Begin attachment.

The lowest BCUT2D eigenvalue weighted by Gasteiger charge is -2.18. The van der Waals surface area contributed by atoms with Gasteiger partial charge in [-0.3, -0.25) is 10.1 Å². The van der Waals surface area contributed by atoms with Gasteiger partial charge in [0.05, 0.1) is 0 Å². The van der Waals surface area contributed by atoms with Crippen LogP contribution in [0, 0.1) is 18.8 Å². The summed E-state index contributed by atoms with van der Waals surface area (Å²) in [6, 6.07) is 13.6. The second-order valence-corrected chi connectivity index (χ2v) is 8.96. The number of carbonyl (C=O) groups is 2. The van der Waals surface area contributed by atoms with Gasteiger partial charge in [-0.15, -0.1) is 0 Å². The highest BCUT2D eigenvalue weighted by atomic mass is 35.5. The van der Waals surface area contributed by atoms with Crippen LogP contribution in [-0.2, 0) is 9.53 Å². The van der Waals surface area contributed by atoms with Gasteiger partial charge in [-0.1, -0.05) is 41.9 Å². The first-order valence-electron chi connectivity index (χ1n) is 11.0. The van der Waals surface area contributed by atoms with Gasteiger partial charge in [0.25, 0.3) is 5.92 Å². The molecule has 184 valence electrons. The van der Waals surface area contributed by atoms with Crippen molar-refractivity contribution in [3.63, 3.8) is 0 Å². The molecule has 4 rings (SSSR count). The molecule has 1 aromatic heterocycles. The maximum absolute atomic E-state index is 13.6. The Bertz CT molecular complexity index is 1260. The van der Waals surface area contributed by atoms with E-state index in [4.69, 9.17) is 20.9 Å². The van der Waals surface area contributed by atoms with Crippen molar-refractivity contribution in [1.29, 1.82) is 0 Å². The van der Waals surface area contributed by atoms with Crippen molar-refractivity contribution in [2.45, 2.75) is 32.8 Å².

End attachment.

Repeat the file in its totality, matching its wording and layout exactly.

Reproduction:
The lowest BCUT2D eigenvalue weighted by Gasteiger charge is -2.18. The van der Waals surface area contributed by atoms with Gasteiger partial charge in [-0.3, -0.25) is 10.1 Å². The van der Waals surface area contributed by atoms with Gasteiger partial charge in [0.05, 0.1) is 0 Å². The van der Waals surface area contributed by atoms with Crippen LogP contribution in [0, 0.1) is 18.8 Å². The summed E-state index contributed by atoms with van der Waals surface area (Å²) in [6, 6.07) is 13.6. The second-order valence-corrected chi connectivity index (χ2v) is 8.96. The number of carbonyl (C=O) groups is 2. The van der Waals surface area contributed by atoms with Gasteiger partial charge in [-0.15, -0.1) is 0 Å². The highest BCUT2D eigenvalue weighted by atomic mass is 35.5. The van der Waals surface area contributed by atoms with Crippen LogP contribution in [-0.2, 0) is 9.53 Å². The van der Waals surface area contributed by atoms with Gasteiger partial charge in [-0.1, -0.05) is 41.9 Å². The first-order valence-electron chi connectivity index (χ1n) is 11.0. The van der Waals surface area contributed by atoms with Gasteiger partial charge in [0.25, 0.3) is 5.92 Å². The molecule has 184 valence electrons. The van der Waals surface area contributed by atoms with Crippen molar-refractivity contribution in [3.63, 3.8) is 0 Å². The molecule has 4 rings (SSSR count). The molecule has 1 aromatic heterocycles. The maximum absolute atomic E-state index is 13.6. The Bertz CT molecular complexity index is 1260. The van der Waals surface area contributed by atoms with E-state index in [4.69, 9.17) is 20.9 Å². The van der Waals surface area contributed by atoms with Crippen molar-refractivity contribution in [1.29, 1.82) is 0 Å². The van der Waals surface area contributed by atoms with Crippen molar-refractivity contribution in [2.45, 2.75) is 32.8 Å².